Wednesday, May 27, 2009

GayCityNews - California Supreme Court Upholds Prop 8

GayCityNews - California Supreme Court Upholds Prop 8

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The California Supreme Court, on May 26, ruled that Proposition 8, the measure approved by voters there on November 4 to amend that state's constitution to provide that only marriages between a man and woman would be "valid or recognized in California," was not subject to challenge as an improper constitutional "revision," and so was properly enacted through an initiative amendment.

Only one member of the court, Justice Carlos Moreno, dissented from this conclusion.

However, the court unanimously ruled that those couples -- roughly 18,000, by most estimates -- who married in reliance on its May 15, 2008, marriage decision, between mid-June and November 4, had "vested rights" in their marital status that could not be retroactively invalidated without raising serious due process concerns. Therefore, those marriages remain valid in every respect.

Chief Justice Ronald George wrote for the majority of the court, producing a decision signed by five judges of the seven-member bench. Justice Kathryn Mickle Werdegar wrote a separate opinion, agreeing with the court's conclusion that Prop 8 was validly enacted, but differing from the majority on what the appropriate test is for determining whether a proposed amendment is a revision.

Under the California Constitution's amendment process, a proposal to "amend" the Constitution by initiative can be placed on the ballot through petitions if they are signed by at least eight percent of the total number of voters in the most recent gubernatorial contest. However, a proposal to "revise" the Constitution may only get to the ballot through one of two procedures -- either by a supermajority vote of the Legislature or in a state constitutional convention. Anything placed on the ballot, either an initiative amendment or a revision, requires only a majority of those voting to be enacted.

Proposition 8 was certified for the ballot shortly after the State Supreme Court's marriage equality decision last May 15. In that ruling, the court found that same-sex couples are entitled to marry. Because the right to marry is fundamental and sexual orientation is a "suspect classification," for which the state must provide a compelling rationale for any disparate treatment, the burden on the state was to provide a compelling reason for excluding same-sex couples from civil marriage. The state did not meet it burden, in the eyes of the court's majority.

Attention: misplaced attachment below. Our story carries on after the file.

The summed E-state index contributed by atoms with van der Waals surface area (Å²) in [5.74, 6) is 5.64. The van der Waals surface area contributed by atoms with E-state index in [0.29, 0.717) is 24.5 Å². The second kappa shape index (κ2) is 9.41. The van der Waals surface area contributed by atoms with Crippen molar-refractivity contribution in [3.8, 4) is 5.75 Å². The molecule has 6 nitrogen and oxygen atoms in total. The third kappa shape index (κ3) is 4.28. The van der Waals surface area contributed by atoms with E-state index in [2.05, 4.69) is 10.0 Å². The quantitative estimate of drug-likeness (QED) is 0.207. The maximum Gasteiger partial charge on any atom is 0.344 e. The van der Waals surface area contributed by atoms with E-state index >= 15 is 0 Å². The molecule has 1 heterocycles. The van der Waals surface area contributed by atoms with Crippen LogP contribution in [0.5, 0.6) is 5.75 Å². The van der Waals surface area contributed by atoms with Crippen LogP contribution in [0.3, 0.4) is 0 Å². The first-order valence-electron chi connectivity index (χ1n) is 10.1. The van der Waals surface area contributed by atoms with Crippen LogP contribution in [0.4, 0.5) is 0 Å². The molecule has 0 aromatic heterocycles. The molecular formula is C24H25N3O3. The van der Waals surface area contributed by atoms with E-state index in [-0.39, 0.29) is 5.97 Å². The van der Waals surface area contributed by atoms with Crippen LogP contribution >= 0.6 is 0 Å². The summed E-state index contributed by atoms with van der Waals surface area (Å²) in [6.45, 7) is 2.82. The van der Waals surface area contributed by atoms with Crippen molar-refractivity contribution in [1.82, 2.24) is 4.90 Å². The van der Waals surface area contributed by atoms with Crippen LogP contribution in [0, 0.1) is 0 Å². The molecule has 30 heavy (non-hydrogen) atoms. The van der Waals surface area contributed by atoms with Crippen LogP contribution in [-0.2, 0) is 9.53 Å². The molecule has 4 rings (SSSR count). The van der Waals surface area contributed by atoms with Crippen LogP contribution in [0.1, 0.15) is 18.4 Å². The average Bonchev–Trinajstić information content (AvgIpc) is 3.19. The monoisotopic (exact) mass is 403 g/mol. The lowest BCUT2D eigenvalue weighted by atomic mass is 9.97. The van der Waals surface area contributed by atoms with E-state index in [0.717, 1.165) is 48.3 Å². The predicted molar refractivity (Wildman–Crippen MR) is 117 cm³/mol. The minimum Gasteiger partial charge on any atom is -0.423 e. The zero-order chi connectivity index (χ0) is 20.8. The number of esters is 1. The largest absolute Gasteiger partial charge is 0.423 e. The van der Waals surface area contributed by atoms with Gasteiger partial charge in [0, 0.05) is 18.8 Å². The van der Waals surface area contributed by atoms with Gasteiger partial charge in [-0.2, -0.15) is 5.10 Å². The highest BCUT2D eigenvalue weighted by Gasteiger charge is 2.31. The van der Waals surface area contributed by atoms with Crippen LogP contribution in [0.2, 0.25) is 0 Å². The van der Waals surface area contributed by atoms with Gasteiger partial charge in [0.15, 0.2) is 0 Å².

The court rejected the state's argument that providing domestic partnership for same-sex couples, carrying almost all the rights of marriage, was sufficient to meet the constitutional standard.

The proponents of Proposition 8 petitioned the court to delay implementing its marriage ruling until the election, but the court turned them down. On the other hand, Prop 8 opponents sought to throw the measure off the ballot as a revision rather than an amendment, but the court dismissed their petition as well.

After Prop 8 passed with about 52 percent of the vote, several lawsuits were filed challenging it. Although the court refused to block Prop 8's implementation pending a decision, it did agree to expedite its consideration of the challenge, and heard arguments in March.

Chief Justice George's opinion, although spanning 135 pages and extensively discussing the initiative amendment process, essentially boils down to the conclusion that to be a revision, a proposition must either significantly affect a large number of constitutional provisions or cause a substantial change in the basic plan of California government.

George found that Prop 8 affected only a handful of constitutional provisions, adding a 14-word definition of marriage to the Constitution, so the measure would not be deemed a "revision" under the "quantitative test." As to the "qualitative" standard, he found that Prop 8 did not substantially affect the basic plan of California government.

George reached this conclusion after asserting, as he had suggested in questioning during the oral argument, that Prop 8 had little effect on the provision of substantive legal rights to same-sex couples in California, where the Legislature had previously provided for domestic partnerships that carry almost all of the rights, benefits, and responsibilities of marriage under state law. While the marriage equality ruling last May made much of the significance of withholding the term "marriage," the new ruling minimized its significance.

George essentially interpreted Prop 8 as doing no more than eliminating some terminology. He asserted that the initiative left intact the balance of last year's decision, including the court's holding that same-sex couples are entitled to all the rights and benefits of marriage. The earlier-enacted Domestic Partnership Law, which survives Prop 8, is not a matter of "legislative grace" but, in the wake of last May's ruling, a matter "of state constitutional right."